13.1 C
Wednesday, June 19, 2024

How many homeless animals are there in Poland? Appalling data

Must read

- Advertisement -

In Poland, nearly one million dogs and cats are homeless – say experts who conducted a study on animal welfare in 20 countries, The State of Pet Homelessness Project. The study also shows that only 33 percent of dog owners in Poland have neutered their pets, while among cat owners this percentage is 57 percent.

The study, which was conducted by a global coalition of animal welfare experts in 20 countries around the world (from five continents), showed that there are 12.34 million dogs and cats in Poland, of which 8 percent, or approximately 950,000, are homeless. Of the total number of homeless animals, nearly 92.5 thousand dogs and 32.5 thousand cats live in shelters, and 75 thousand dogs and 750 thousand cats live on the streets.

READ: Tied to a bench, next to a bag with a layette

The study results approximately confirm activists' earlier estimates of the number of homeless dogs and cats in Poland. They talked about a million.

- Advertisement -

High percentage of homeless animals in the world

In the 20 countries covered by the study, the total number of homeless animals was estimated at 362 million (155 million dogs and 207 million cats). The average percentage of homeless animals was estimated at 35 percent. The highest homelessness was found in Indonesia – 76 percent, in India and in Greece – 69 percent each, in China – 52 percent, Turkey 48 percent and on Philippines – 41 percent.

Although it is clearly lower in Poland than in the countries mentioned above, actions are necessary to completely eliminate homelessness and the suffering of animals accompanying humans – experts say.

– In numbers, there are almost 950,000 homeless dogs and cats, of which about 125,000 are in shelters and about 825,000 are deprived of any care. That is why it is so important that the actions indicated in the report are consistently implemented – said veterinarian Małgorzata Głowacka, a scientific expert. Mars Poland, the initiator of the global study and report.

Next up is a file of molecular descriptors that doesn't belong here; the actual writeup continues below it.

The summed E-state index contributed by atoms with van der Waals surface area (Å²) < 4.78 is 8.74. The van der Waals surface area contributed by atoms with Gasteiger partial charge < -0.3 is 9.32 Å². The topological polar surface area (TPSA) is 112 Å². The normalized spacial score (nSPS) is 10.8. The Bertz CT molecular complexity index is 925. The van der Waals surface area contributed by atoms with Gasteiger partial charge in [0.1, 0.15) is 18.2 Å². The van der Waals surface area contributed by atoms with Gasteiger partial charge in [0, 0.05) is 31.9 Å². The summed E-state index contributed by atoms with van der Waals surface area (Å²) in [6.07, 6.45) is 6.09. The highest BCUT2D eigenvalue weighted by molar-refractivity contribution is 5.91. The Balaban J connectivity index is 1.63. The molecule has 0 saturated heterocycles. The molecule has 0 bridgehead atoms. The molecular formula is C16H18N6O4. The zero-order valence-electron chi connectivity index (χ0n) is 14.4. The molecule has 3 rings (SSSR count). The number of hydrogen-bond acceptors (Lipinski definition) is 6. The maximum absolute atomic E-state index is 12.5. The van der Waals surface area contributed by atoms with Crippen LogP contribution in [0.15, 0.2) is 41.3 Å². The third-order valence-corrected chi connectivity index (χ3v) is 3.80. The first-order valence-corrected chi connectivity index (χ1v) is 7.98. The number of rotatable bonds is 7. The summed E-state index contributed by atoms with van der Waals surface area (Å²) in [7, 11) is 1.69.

Hundreds of thousands of homeless animals in Polandkonoplizkaya/AdobeStock

How to fight homelessness of dogs and cats

As she emphasized, the report identified three key areas for reducing the problem of homelessness of dogs and cats. These are: maintaining permanent homes for dogs and cats, providing appropriate care and preventing unplanned reproduction of animals.

– The most important actions that should be taken are, first of all, education on responsible adoption and care of pets and the promotion of castration procedures in non-breeding animals, including programs at the municipal level co-financing such procedures – said Głowacka.

– It is also very important to create friendly legislation and social rules that make it easier for animal guardians to function with their animals and support homeless dogs and cats, including clear instructions on how to deal with homeless animals – she explained.

In her opinion, another important factor is microchipping animals pets and creating one national database for registering chip numbers along with the data of dog and cat guardians.

The latest report shows, among others: that only 33 percent of dog owners in Poland have neutered their pet, and among cat owners this percentage is 57 percent. Only 11 percent of dog owners and 10 percent of cat owners adopted a pet from a shelter.

Appeals for an amendment to the Animal Rights Protection Act

At the protest organized on Thursday in front of the Sejm by the “Karuna – People for Animals” Foundation and the Coalition to Fight Animal Homelessness, activists and MPs of the Poland 2050 – Third Way Parliamentary Club emphasized that the only effective method leading to the elimination of homelessness of dogs and cats in Poland will be a new act that will introduce the obligation of microchipping and castration/sterilization. Poland 2050 will submit a parliamentary draft of such an act by the end of May 2024.

The day before, on Wednesday, May 22, lawyers and activists of non-governmental organizations and a group of MPs from the Civic Coalition and the Left presented the assumptions of a citizens' project amending the existing Act on the protection of animal rights.

According to the amendment, there would be a ban on keeping animals on a permanent tether, an obligation to microchip and sterilize animals not intended for breeding, a register of pet breeding would be created, and the requirements for breeders would be tightened, so as to limit the so-called “pseudo-breeding” and penalties for animal cruelty would be tightened, up to eight years in prison.

Veterinarian Dorota Sumińska assessed that a new act must be created because the current one is ineffective and does not solve any problem related to homelessness of companion animals. It only maintains the status quo. In her opinion, “over the last 15 years, the Parliamentary Group of Animal Friends has done nothing to change this.”

Together with Mars, experts from organizations caring for the welfare of pets took part in the study of pet homelessness: Humane Society International, Alliance for Contraception in Cats & Dogs, International Partnership for Dogs and the International Companion Animal Management Coalition.

Main photo source: konoplizkaya/AdobeStock

Source link

More articles

- Advertisement -

Latest article